Stretch the Stress Away: Maximizing Your Full Body Workout
Recent studies show, as a society, we have been more sedentary in the past 10 years than ever before throughout history.1 We spend an average of 10 hours a day sitting, either looking at a screen like a computer, tablet, television, or phone, or riding in a car. All this sitting leads to poor posture and tight muscles in most major muscle groups.
Sitting for long periods of time leads to tight hamstrings, which can cause lower back pain. Hours spent looking down at a phone, tablet, or laptop can lead to pain in your neck and upper back. And long commutes spent holding on to a steering wheel can cause tension and pain in your shoulders and upper back.
Thankfully, there’s a remedy for all the damage we are doing with our sedentary lifestyles: Stretching. Regular stretching helps keep muscles long, lean, healthy, and flexible, preventing injury and reducing pain. When you fail to properly stretch your muscles, they become shortened and tight. This leads to a decreased range of motion and joint misalignment, which prevents muscles from working as they should. And when your spine shifts out of alignment due to tight muscles, it prevents nutrients from moving properly throughout your system.
Get the Most Out from Your Full Body Workout with Stretching
You’ve probably learned, stretching is the third component to a complete full body workout. Unfortunately, it’s also the most frequently skipped portion of a total body workout because many people don’t understand and recognize the true benefit of stretching. By skipping the stretching portion of your Curves workout, you rob yourself of 1/3 of your workout rewards. Stretching after a workout helps your body cool down; as you focus on a stretch, your heart rate and breathing to return to normal. Stretching also prolongs the fat burning part of your workout. In addition, stretching improves flexibility, strengthens posture, prevents injury, calms your mind, and boosts energy. 2
Curves Stretching and Stress Management Health and Wellness Education Series
A few stretches featured in the Stretching and Stress Management Health and Wellness Education Series are:
Passive Neck Stretch
Place a rolled-up bath towel on the ground. Lay back so that the curve of your neck lays across the towel. This will cause your chin to tip up towards the ceiling slightly. This is a passive stretch. You want to focus on your breath as you hold this stretch for 30-seconds. Holding this stretch allows the levator scapulae and trapezius muscles to relax.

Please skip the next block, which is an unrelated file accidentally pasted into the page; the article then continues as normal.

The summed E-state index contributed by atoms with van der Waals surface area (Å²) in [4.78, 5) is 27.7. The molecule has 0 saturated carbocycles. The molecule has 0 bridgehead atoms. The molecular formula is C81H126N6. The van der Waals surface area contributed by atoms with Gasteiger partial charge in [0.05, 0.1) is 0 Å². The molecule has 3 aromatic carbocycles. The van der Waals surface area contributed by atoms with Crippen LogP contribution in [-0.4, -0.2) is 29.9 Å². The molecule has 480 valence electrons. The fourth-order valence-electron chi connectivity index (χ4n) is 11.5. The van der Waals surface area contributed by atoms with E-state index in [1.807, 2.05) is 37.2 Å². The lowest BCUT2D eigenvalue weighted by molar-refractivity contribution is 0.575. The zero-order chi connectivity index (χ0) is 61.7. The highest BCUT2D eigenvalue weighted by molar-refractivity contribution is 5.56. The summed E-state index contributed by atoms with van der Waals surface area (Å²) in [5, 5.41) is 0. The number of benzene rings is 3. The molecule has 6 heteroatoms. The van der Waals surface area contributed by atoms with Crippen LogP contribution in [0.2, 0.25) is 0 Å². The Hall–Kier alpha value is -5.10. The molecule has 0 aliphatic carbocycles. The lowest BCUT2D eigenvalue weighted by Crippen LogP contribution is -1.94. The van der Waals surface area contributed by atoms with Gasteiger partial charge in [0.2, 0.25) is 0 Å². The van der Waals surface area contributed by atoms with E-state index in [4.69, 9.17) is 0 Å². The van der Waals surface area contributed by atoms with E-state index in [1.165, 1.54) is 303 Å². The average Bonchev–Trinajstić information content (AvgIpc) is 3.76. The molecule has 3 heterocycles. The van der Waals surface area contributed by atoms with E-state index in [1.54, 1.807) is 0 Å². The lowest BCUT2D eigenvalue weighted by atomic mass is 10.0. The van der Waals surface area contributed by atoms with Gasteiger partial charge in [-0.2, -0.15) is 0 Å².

Stand with your feet hip-distance apart. Engage your core and bring your arms up out to the sides at shoulder-height. Now hinge forward at the hips, lowering your torso towards the ground. It’s important to maintain a neutral spine as you hold this stretch. You want to feel this in your hamstrings and glutes.
If you feel the need to incorporate more stretching into your full body workout, consider taking the 6-week Stretching and Stress Management class at Curves. Part of the Curves Health & Wellness Education Series, Stretching and Stress Management is a self-paced weekly class you can take from the comfort of your own home, plus weekly group coaching sessions with a real Curves Coach. The stress management portion of the course is very helpful during these particularly stressful times. Once a week, you’ll meet with your Curves Coach at your local club or virtually online to review what you’ve learned, demonstrate the exercise skills you’ve mastered, and address any questions you have. Your coach will become a trusted, valuable partner in helping you develop valuable health and fitness skills, so you can live a healthier, more rewarding life. Plus, you’ll connect with other like-minded women getting stronger together.
Contact your local Curves Club to inquire about the Stretching and Stress Management class. To find out more about how you can make informed lifestyle and health choices, visit our blog under the ‘Live’ category! You can also learn more about how the ‘Curves Circuit’ can benefit your lifestyle here.